As it relates to medium-size and petite sleepers, you sort of have your pick of the litter. You can easily sleep on Brooklyn Bedding, but Tuft & Needle will be just fine as well. After all, last we had check, Consumer Reports gave T&N an “Excellent” rating for durability.
Just so they have an option for everyone, Brooklyn Bedding offers the Signature mattress in three firmness profiles: Soft, Medium, and Firm. As you’d expect, most people go with the Medium option, but the Soft and Firm will definitely work in some special situations.
For instance, if you’re a petite side sleeper (i.e. under about 130 lbs) you might prefer how extra plush the Soft model is. But let’s say you’re a 200 lbs back sleeper, the Medium model might work, but the best option is the Firm model.
As you can see, we think of the Medium option as being slightly softer than a true medium. It will still be ok for all sleeping styles, but it’s perhaps best for side sleepers.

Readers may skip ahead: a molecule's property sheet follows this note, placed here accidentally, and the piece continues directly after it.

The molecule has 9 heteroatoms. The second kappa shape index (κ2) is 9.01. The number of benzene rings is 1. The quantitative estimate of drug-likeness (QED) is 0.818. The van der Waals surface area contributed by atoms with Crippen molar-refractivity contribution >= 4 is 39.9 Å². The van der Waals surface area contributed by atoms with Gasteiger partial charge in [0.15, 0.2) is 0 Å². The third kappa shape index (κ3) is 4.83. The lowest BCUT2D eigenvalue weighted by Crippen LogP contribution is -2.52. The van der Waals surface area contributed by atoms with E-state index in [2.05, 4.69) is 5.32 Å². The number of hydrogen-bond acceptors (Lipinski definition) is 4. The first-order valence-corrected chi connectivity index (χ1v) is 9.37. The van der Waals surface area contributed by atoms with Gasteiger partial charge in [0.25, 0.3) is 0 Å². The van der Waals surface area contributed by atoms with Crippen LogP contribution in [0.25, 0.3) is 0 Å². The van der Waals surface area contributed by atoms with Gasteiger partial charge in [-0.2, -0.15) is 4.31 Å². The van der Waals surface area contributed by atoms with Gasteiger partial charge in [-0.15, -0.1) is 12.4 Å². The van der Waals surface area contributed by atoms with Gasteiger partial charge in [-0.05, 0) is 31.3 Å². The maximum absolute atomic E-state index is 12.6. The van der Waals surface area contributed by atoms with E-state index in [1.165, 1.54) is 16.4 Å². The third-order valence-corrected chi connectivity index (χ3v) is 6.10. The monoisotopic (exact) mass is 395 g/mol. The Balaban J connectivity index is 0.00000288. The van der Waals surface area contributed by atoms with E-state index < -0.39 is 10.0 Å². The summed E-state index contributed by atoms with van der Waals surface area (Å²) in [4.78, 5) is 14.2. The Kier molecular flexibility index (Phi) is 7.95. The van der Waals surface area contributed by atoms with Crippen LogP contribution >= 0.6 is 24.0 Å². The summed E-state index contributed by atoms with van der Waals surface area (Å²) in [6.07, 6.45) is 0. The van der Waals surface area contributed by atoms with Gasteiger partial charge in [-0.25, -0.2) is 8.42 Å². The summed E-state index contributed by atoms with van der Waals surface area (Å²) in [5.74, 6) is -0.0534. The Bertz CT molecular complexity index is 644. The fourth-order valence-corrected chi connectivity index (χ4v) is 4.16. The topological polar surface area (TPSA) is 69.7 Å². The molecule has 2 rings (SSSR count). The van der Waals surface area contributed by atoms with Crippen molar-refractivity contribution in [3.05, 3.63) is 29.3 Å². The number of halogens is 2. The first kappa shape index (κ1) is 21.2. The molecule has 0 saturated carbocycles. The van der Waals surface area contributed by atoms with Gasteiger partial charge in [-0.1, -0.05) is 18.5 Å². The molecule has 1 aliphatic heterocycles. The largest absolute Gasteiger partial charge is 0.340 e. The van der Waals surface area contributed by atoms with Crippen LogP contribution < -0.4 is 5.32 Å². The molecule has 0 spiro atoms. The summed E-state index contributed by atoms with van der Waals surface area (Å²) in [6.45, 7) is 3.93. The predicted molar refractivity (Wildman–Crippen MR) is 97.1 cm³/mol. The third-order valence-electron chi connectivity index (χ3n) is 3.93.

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We can’t recommend buying something this important, and intimate, based solely on price, but price is one of the biggest selling points for Tuft & Needle. I guess a more P.C. way to put that is: Tuft & Needle is a great value because the price is so low.
The MSRP for Brooklyn Bedding Signature and Tuft & Needle (in the queen size) is $999 and $595, respectively—big price difference before discounts. Tuft & Needle isn’t fond of offering cash discounts unless it’s a major holiday, so typically $595 is what you’ll pay for their mattress year-round. You can check for current deals on TuftandNeedle.com, however, if you want to see if they’re promoting anything today.
Brooklyn Bedding Signature might start at $999 for the queen, but in contrast to T&N they are aggressive with discounts, so in many cases the final selling price lands closer to $800 for the bed. Let me repeat myself. A queen size coil bed for close to $800 when it’s all said and done. You can visit Brooklyn’s website to see their deals today.